The Plant Paradox: The Hidden Dangers in “Healthy” Foods That Cause Disease and Weight Gain offers new insights into food-related causes of illness. One thing that gives Author and cardio-surgeon Dr. Steven Gundry an edge–in addition to his rigorous research studies and research citations–is his admission that he changes his stance on what constitutes “healthy food” based on a changing body of evidence. Sticking to your guns is great if you’re not a cardio-surgeon when patients require that your practices are current and evidence-based!
First-off, people who follow a plant-based diet or lifestyle can rest assured that Gundry in no way vilifies plant-based living and eating: most of the food choices he recommends are still plant-centric. But there are certain plants you should avoid or pressure cook so as not to incur their wrath. So what’s the problem? Blame the lectins, those teeny, tiny little things that cumulatively wreak havoc in our bodies causing inflammation and auto-immune disorders. What in the world is a lectin, you may wonder? I, too, furrowed my brow at the mentioning of the word. Let’s have a look and go straight to the source. Although Gundry spends nearly 400 pages discussing what lectins are and why they’re so problematic, you might sum them up simply in one of his earliest statements that “they are large proteins found in plants and animals, and they are a crucial weapon in the arsenal of strategies that plants use to defend themselves in their ongoing battle with animals” (14). One of the most infamous lectins starts with the letter “G” and I’ll give you one guess! If you thought of gluten, you’re right! As you have witnessed, most grocery stores sell “gluten-free” variants of bread, baked goods, pasta, soups, and frozen entrees; but gluten is just one of many, many lectins. Gundry discusses how avoiding one lectin will do little to help individuals attempting to adhere to a gluten-free diet and lifestyle because they have not removed the other lectin-containing foods from their diets. And you better believe those little buggers are everywhere. To add insult to injury, most gluten-free foods are far more calorically dense and sugar-laden than their gluten-containing counterparts.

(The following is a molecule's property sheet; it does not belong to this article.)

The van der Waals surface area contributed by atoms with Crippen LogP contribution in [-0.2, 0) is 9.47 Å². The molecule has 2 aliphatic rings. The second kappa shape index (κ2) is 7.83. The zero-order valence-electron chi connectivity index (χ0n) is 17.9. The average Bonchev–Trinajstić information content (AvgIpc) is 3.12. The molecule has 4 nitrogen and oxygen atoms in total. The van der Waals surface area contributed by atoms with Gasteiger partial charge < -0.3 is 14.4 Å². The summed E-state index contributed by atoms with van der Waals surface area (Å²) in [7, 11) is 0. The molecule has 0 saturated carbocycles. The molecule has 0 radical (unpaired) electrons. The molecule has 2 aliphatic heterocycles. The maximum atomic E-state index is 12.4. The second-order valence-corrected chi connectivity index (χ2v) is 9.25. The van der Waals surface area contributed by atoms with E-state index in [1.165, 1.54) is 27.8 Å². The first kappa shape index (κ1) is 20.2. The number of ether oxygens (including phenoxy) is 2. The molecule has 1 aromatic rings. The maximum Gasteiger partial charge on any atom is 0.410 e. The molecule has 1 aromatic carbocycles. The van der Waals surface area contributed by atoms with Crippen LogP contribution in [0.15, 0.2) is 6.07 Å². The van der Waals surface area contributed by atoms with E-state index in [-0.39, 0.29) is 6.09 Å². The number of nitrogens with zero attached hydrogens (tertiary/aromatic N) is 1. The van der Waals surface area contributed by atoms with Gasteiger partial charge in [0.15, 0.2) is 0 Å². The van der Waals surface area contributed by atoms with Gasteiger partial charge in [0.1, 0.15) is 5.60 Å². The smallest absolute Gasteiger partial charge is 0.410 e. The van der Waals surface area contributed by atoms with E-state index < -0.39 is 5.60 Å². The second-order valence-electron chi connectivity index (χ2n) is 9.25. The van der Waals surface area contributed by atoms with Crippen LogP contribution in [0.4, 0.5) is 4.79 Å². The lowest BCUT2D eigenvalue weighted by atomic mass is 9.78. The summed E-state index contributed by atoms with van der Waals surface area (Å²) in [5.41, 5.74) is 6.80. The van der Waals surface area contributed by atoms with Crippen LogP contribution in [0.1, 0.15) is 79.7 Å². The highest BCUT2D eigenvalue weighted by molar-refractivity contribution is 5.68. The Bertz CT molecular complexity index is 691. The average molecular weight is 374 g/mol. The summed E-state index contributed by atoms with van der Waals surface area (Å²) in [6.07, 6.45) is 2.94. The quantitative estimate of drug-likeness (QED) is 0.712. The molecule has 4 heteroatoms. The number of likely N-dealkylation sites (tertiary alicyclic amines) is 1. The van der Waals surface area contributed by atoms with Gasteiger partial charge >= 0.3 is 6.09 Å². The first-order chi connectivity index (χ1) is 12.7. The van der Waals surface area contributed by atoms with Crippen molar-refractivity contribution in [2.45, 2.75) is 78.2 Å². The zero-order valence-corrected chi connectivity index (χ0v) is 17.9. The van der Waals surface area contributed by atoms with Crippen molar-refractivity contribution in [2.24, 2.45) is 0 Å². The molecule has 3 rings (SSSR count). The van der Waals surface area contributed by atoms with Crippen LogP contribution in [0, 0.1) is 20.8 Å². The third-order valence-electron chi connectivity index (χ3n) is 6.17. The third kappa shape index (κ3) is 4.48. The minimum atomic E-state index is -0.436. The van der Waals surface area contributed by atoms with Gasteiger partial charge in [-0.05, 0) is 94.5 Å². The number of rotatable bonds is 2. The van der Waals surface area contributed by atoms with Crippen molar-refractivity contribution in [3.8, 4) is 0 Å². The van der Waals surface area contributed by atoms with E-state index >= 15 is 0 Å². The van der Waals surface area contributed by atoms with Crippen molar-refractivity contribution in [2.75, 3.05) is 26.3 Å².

One major takeaway from the book is that making healthier food choices is less about what you add to your diet and more about what you remove to improve your health. Check out this book to discover Gundry’s recipes for a 3-day cleanse and what he refers to as the “Plant Paradox” program. If you like avocados like me, I think you’ll be happy to find that many of the 3-day cleanse recipes involve guacamole. There is also a list of lectin-containing culprits and lectin-free foods. Gundry also devised vegan and vegetarian variations of his recipes, for those who currently supplement their plant-based diets with copious amounts of beans, grains, nightshades (tomatoes, peppers, eggplant, white potatoes, goji berries) and legumes.